Eradicating Poverty and Unemployment: Narratives of Survivalist Entrepreneurs

Authors

  • Chux Gervase Iwu Faculty of Business and Management Sciences, Cape Peninsula University of Technology
  • Abdullah Promise Opute Department of Research, Academic and Management Consultancy, GPROM Academic and Management Solutions, Salzk

Keywords:

Survivalist entrepreneurship, Small and medium enterprises, Red tape, Glass ceiling, Female entrepreneurship, Cape Metropolitan Municipality, Developing economies, Poverty, Unemployment, Inequality.

Abstract

Researchers continue to argue that survivalist entrepreneurs remain the untapped source for improved socioeconomic development because they have the potential to create employment, and reduce poverty. Unemployment and poverty remain the biggest challenges for sub-Saharan Africa but specifically South Africa with an escalating unemployment rate. This is the basis for this study, which set out to provide an authentic insight into the lives of survivalist entrepreneurs in Cape Town, South Africa, for the purpose of revealing the reasons why they are unable to significantly grow and add substantially to the economy. A qualitative approach by way of personal interviews was followed so as to gain an in-depth understanding of the participants’ stories. The findings suggest that survivalist entrepreneurs are able to assist in the socioeconomic development of an economy if appropriate support is given to them by government or through some public-private growth initiatives. This study contributes to survivalist entrepreneurship literature by specifically illuminating why, according to Statistics South Africa, survivalist entrepreneurs do not seem to create more employment opportunities, improve the economy and alleviate poverty. In acknowledgment of some of the study’s limitations, we consequently advise that further study in this area may consider a combination of methods as well as other locations.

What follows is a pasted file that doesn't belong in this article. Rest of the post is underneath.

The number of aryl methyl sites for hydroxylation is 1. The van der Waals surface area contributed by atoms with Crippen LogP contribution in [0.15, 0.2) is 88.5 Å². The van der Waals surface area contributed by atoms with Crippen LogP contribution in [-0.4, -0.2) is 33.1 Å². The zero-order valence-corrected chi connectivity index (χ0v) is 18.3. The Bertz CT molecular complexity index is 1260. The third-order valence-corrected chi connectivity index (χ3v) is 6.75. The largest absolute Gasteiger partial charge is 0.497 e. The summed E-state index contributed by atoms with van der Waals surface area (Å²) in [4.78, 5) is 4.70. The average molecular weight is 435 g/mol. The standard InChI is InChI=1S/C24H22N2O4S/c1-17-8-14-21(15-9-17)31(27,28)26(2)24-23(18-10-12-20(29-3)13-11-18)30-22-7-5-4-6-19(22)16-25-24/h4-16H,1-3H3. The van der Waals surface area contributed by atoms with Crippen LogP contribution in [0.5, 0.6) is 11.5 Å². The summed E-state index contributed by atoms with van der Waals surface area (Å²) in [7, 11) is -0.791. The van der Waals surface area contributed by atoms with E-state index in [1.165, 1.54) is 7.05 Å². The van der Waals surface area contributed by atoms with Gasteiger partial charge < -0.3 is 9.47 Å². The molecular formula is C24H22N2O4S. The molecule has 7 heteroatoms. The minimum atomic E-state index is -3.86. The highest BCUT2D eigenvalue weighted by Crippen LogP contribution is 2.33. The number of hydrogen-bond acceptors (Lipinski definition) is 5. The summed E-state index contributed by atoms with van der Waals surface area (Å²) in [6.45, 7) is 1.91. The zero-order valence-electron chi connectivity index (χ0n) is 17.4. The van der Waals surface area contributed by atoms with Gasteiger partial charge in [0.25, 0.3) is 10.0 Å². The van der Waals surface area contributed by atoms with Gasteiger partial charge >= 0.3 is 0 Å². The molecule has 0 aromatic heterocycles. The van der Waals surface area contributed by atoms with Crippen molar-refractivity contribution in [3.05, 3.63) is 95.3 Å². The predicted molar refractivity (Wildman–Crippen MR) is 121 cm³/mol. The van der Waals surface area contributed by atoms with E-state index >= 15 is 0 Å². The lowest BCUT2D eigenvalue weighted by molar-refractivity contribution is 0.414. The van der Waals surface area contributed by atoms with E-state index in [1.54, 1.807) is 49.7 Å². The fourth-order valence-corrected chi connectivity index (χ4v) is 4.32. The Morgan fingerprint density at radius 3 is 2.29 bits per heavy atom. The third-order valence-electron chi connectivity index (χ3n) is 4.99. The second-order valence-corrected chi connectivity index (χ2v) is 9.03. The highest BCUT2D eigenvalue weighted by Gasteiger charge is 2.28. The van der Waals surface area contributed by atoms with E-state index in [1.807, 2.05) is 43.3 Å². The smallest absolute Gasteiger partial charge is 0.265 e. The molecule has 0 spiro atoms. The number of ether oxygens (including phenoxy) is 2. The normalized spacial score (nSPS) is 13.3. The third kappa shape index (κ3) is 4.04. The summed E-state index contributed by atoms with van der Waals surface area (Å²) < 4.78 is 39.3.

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Published

2019-12-31

Issue

Section

Special Issue - Innovation of Modern Industrialised Society for Africans by Africans